[vi] Wang Y et al. Meat consumption is associated with obesity and central obesity among US adults. Int J Obes 2009 Jun;33(6):621–8.
[vii] Vergnaud AC et al. Meat consumption and prospective weight change in participants of the EPIC-PANACEA study. Am J Clin Nutr 2010;92:398–407.
[viii] Rosell M et al. Weight gain over 5 years in 21,966 meat-eating, fish-eating, vegetarian, and vegan men and women in EPIC-Oxford. Int J Obes 2006 Sep;30(9):1389–96.
[ix] Halkjær J et al. Intake of total, animal and plant protein and subsequent changes in weight or waist circumference in European men and women: the Diogenes project. Int J Obes 2011 Aug;35(8):1104–13.
[x] Hernández-Alonso P et al. High dietary protein intake is associated with an increased body weight and total death risk. Clin Nutr 2015 Apr 7. pii: S0261-5614(15)00091–6.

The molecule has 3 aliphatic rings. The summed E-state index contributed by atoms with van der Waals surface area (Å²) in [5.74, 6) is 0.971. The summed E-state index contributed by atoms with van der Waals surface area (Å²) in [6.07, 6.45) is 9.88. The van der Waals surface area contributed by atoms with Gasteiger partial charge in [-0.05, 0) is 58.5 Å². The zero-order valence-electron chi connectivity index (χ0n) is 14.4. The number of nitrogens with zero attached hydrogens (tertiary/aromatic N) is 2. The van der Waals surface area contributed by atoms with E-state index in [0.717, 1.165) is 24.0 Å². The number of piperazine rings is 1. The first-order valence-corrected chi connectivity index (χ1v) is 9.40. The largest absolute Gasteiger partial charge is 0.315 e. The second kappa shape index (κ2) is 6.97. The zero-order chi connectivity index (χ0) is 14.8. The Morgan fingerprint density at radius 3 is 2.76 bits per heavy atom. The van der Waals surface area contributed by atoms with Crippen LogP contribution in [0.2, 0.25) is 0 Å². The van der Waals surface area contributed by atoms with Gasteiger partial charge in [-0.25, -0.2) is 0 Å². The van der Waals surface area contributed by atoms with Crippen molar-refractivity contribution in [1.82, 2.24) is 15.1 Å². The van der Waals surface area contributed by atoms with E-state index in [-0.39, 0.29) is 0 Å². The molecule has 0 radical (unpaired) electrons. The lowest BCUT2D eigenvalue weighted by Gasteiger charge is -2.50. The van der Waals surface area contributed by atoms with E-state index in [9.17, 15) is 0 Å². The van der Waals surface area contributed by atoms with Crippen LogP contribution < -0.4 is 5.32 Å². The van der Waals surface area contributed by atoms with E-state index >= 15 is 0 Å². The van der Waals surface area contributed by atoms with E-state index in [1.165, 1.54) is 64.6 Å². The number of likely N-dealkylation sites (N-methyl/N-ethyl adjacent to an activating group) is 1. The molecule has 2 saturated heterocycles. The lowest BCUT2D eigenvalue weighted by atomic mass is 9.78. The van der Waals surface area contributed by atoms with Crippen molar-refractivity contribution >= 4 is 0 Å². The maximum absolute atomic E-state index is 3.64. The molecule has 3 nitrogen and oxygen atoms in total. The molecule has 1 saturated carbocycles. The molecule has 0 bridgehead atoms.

[xi] Vergnaud AC et al. Macronutrient composition of the diet and prospective weight change in participants of the EPIC-PANACEA study. PLoS ONE 2013;8:e57300
[xii] Vang A et al. Meats, processed meats, obesity, weight gain and occurrence of diabetes among adults: findings from Adventist Health Studies. Ann Nutr Metab 2008;52(2):96–104.
[xiii] Turner-McGrievy G et al. A two-year randomized weight loss trial comparing a vegan diet to a more moderate low-fat diet. Obesity 2007 Sep;15(9):2276–81.
[xiv] Turner-McGrievy GM et al. Comparative effectiveness of plant-based diets for weight loss: a randomized controlled trial of five different diets. Nutrition 2015 Feb;31(2):350–8.
[xv] Barnard ND. The effects of a low-fat, plant-based dietary intervention on body weight, metabolism, and insulin sensitivity. Am J Med 2005 Sep;118(9):991–7.